You would be forgiven for not knowing who Joshua Ferris is. His is not a literary name so synonymous with fiction that you cannot ignore it, you could quite easily ignore it but I would suggest that you don’t. The publication of his début novel Then We Came to the End in 2007 earned Ferris the kind of critical acclaim that most young writers only dream of. Now comes the tricky ‘second album’ syndrome; can The Unnamed live up to the unavoidable hype and comparison?
The answer, in short, is yes it can. In the same way that no one does middle-aged smut quite like Joan Collins and J.K. Rowling has clearly made the world of teenage wizardry her bitch, Joshua Ferris has the post-modern angst market cornered. The Unnamed is the story of Tim Farnsworth, a man whose life is thrown into chaos when his body forces him to walk for miles against his will with seemingly no hope of a cure, not even a name with which he can identify his strange affliction. The story is a powerful one, pushing difficult realities at you constantly as Ferris pulls you along in the monotony of the walks his protagonist takes; what would you do if you could not see your wife and child, how do you recover from illness knowing that it could reclaim you at any moment? And most importantly what if you could not work, in a time where so people are defined by their careers? Ferris expertly taps into this modern phenomenon by setting his story primarily in New York, a beacon of global business.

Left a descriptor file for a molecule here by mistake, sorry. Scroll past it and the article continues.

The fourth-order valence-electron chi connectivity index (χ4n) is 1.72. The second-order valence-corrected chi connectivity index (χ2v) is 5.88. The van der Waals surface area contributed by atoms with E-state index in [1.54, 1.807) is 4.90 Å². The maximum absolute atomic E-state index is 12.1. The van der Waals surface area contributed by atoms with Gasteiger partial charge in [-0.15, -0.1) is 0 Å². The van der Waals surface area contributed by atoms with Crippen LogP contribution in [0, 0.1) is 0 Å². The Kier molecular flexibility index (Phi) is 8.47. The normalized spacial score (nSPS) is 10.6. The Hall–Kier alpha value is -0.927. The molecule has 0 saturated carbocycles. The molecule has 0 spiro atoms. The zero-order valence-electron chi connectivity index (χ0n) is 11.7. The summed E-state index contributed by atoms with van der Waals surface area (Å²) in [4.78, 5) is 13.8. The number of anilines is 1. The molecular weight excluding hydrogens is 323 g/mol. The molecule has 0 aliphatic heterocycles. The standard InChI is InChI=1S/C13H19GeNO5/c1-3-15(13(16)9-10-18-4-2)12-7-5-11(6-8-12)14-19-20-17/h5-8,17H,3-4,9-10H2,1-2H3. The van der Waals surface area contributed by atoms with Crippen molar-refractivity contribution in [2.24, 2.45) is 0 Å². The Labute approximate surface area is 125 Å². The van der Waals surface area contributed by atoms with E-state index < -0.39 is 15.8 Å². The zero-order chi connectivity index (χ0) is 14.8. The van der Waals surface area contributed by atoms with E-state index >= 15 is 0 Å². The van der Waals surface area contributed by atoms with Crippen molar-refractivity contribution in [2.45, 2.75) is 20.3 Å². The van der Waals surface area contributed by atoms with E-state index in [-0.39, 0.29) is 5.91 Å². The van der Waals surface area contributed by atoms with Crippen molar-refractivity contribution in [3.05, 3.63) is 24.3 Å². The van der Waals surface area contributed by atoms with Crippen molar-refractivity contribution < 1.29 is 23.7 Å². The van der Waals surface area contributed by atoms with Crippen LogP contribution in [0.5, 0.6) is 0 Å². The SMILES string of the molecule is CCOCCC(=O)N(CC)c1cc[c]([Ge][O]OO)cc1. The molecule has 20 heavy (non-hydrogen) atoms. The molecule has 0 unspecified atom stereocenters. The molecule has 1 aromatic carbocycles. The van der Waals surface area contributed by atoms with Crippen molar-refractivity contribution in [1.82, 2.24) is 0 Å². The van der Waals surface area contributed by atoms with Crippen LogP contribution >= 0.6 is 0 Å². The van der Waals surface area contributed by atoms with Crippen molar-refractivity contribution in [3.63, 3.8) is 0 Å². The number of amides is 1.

This is not to say that Ferris has created a wonder book, devoid of all error. At times the language is almost prosaic, too complicated and unnecessary to make this an easy read. Despite this it’s difficult to stop reading when you are so caught up in the strange mystery and dull ache which comes of having so many questions asked and no answers given. There is no cheat-sheet for this one, no skipping to the end and that can make it an exhausting task at times but I suspect that that is intentional. Lest we forget that nothing is ever easy as it might first appear.
The Unnamed is a must-read for anyone who has ever found themselves thinking of work before life. It encapsulates a world where it’s possible to be surrounded by people and yet ultimately alone, living a unique and seemingly incomparable existence. Laugh-a-minute it is not, but if fluff (see. Mills and Boon, Twilight, etc) makes you want to dry heave then this is the book for you.